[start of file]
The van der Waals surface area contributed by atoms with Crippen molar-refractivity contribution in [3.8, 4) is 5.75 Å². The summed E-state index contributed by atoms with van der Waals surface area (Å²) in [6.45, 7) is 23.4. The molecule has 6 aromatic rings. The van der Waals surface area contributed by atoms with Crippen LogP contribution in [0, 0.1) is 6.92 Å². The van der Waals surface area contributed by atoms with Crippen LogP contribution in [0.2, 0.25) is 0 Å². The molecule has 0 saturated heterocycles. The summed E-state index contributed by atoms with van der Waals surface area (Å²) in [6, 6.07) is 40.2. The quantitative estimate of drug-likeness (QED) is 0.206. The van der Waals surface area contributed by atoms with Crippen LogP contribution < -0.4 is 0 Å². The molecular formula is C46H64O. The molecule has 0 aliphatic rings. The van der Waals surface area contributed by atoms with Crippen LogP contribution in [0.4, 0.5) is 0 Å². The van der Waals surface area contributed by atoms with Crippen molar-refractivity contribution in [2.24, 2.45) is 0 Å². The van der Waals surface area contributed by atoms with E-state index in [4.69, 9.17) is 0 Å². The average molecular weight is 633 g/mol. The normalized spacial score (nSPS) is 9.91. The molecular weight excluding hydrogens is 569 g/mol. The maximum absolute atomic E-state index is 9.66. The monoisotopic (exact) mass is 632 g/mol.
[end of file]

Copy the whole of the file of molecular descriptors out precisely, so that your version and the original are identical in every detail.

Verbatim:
The van der Waals surface area contributed by atoms with Crippen molar-refractivity contribution in [3.8, 4) is 5.75 Å². The summed E-state index contributed by atoms with van der Waals surface area (Å²) in [6.45, 7) is 23.4. The molecule has 6 aromatic rings. The van der Waals surface area contributed by atoms with Crippen LogP contribution in [0, 0.1) is 6.92 Å². The van der Waals surface area contributed by atoms with Crippen LogP contribution in [0.2, 0.25) is 0 Å². The molecule has 0 saturated heterocycles. The summed E-state index contributed by atoms with van der Waals surface area (Å²) in [6, 6.07) is 40.2. The quantitative estimate of drug-likeness (QED) is 0.206. The van der Waals surface area contributed by atoms with Crippen LogP contribution < -0.4 is 0 Å². The molecular formula is C46H64O. The molecule has 0 aliphatic rings. The van der Waals surface area contributed by atoms with Crippen LogP contribution in [0.4, 0.5) is 0 Å². The van der Waals surface area contributed by atoms with Crippen molar-refractivity contribution in [2.24, 2.45) is 0 Å². The van der Waals surface area contributed by atoms with E-state index in [4.69, 9.17) is 0 Å². The average molecular weight is 633 g/mol. The normalized spacial score (nSPS) is 9.91. The molecular weight excluding hydrogens is 569 g/mol. The maximum absolute atomic E-state index is 9.66. The monoisotopic (exact) mass is 632 g/mol.